By Ben Westhoff and Sarah Purkrabek
By Steve Brennan
By Joseph Hess
By Allsion Babka
By Kelsey McClure
By RFT Music
By Christian Schaeffer
By Gabriel San Roman
From the Music Blog
My weekly local music column, A to Z, migrated online to the blog of the same name (blogs.riverfronttimes.com/atoz) a few years ago. The interactive format (and unlimited space) lets me post more news than I ever could in print — along with MP3s, videos and show reviews. Here's a sampling of the content A to Z has featured in the past week or so. If you have any local music tips, tunes or raves, by all means please e-mail me at email@example.com.
• The St. Louis trio Living Things — which recently released a new album, Habeas Corpus — attracted controversy at SXSW by burning dollar bills on stage. Roy Kasten went to the band's Off Broadway show on Monday, May 11, and reported back about any potential shenanigans, while I chatted with singer Lillian Berlin (née Jason Rothman) about making Corpus in Germany in an exclusive online interview. Plus, I unearthed and posted a song from Berlin's Y2K-era Chicago band, Atrixo.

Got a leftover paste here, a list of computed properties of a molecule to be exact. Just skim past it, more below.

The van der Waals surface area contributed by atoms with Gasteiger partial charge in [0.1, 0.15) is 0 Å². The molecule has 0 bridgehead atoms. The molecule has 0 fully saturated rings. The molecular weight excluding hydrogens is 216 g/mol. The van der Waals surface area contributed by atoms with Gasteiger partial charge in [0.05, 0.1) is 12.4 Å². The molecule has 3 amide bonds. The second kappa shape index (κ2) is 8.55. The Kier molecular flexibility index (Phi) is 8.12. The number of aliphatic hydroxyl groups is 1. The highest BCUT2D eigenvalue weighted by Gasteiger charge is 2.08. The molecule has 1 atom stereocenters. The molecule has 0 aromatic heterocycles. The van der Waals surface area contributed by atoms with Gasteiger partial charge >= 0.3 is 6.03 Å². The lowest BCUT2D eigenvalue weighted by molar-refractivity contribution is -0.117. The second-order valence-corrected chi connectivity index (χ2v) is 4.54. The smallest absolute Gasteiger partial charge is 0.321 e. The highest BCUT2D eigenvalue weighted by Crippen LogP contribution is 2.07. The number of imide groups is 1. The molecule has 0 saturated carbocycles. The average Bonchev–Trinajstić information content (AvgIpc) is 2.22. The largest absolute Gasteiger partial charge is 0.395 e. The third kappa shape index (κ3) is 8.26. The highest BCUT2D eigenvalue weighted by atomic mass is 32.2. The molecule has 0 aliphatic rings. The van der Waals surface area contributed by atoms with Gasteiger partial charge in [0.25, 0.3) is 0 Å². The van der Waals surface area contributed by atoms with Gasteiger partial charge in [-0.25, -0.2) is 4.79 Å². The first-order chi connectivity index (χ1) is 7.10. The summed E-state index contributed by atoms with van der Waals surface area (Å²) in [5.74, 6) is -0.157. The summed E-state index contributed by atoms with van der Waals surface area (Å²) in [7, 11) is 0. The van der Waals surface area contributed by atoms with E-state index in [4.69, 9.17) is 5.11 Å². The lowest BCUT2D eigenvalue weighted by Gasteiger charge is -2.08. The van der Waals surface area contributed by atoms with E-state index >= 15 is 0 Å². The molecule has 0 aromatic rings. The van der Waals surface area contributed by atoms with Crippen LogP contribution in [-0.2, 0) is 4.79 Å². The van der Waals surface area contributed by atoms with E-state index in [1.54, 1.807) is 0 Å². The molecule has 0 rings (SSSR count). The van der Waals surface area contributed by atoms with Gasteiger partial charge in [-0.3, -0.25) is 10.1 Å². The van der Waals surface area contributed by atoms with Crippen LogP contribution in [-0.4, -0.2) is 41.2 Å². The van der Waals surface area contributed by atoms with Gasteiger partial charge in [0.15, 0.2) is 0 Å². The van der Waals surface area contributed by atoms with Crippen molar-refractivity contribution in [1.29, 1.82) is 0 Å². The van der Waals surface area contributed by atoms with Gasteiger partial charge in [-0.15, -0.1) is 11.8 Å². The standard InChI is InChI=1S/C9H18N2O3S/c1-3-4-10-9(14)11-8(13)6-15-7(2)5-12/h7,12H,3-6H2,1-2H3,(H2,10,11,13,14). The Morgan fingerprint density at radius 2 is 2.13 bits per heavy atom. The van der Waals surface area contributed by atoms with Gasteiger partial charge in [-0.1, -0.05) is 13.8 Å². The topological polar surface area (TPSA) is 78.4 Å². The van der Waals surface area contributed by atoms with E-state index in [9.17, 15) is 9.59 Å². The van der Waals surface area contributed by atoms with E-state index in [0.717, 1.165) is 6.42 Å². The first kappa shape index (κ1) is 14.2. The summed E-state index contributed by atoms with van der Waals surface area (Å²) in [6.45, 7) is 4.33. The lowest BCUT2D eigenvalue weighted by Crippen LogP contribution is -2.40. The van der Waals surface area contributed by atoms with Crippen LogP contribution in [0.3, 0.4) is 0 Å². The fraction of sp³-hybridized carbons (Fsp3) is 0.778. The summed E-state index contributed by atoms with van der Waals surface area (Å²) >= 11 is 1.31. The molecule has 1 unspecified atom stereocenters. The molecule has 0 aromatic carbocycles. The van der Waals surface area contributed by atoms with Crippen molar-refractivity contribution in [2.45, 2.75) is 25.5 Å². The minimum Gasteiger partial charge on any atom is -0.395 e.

• Speaking of MP3s, A to Z posted downloadable tunes from artists playing shows in St. Louis. Honorees this week included Toronto keytar-and-drum duo Woodhands (specifically, its Eddy Grant and Katy Perry covers), Low-goes-country Austin rockers Monahans, Springfield, Missouri, twang-rockers Ha Ha Tonka and Lou ex-pat KRISTEENYOUNG. We also previewed bands coming to town — such as Mae's May 19 headlining show at Off Broadway — that we didn't have room to cover in print.
• Target Market released its new album, Up On the Moon, digitally on May 5. Physical copies will be available in June, says the band's Minneapolis label, Afternoon Records. Other local acts receiving reviews (and/or MP3 treatment) in recent weeks include electropop quartet the Pragmatic, politicos May Day Orchestra, punk-a-billy stalwarts Trip Daddys and eclectic jam-heads Messy Jiverson (which released a new album under its alter ego Blown Speakers).
• In terms of show reviews, Christian Schaeffer went his own way at Fleetwood Mac's May 5 Scottrade Center show. "In the end, it's hard to know what to say about a show like this, other than Fleetwood Mac delivered exactly what they promised and exactly what could reasonably be expected from them 35 years after its heyday. The songs still sound good, and so do the musicians playing them."
• And finally, I trekked up to Chicago to see legendary songbird Leonard Cohen. (His first tour in fifteen years isn't stopping in St. Louis.) It was, as to be expected, a fantastic show: "Cohen's strongest instrument is his voice, a wearied-by-life low rumble that he's grown into perfectly. The subtle inflections, the quick turns of phrase, the naked emotion, the poetic descriptions — his words dart and crackle, vibrant in their loneliness and lust, curled by romantic longing and burned by love lost."— Annie Zaleski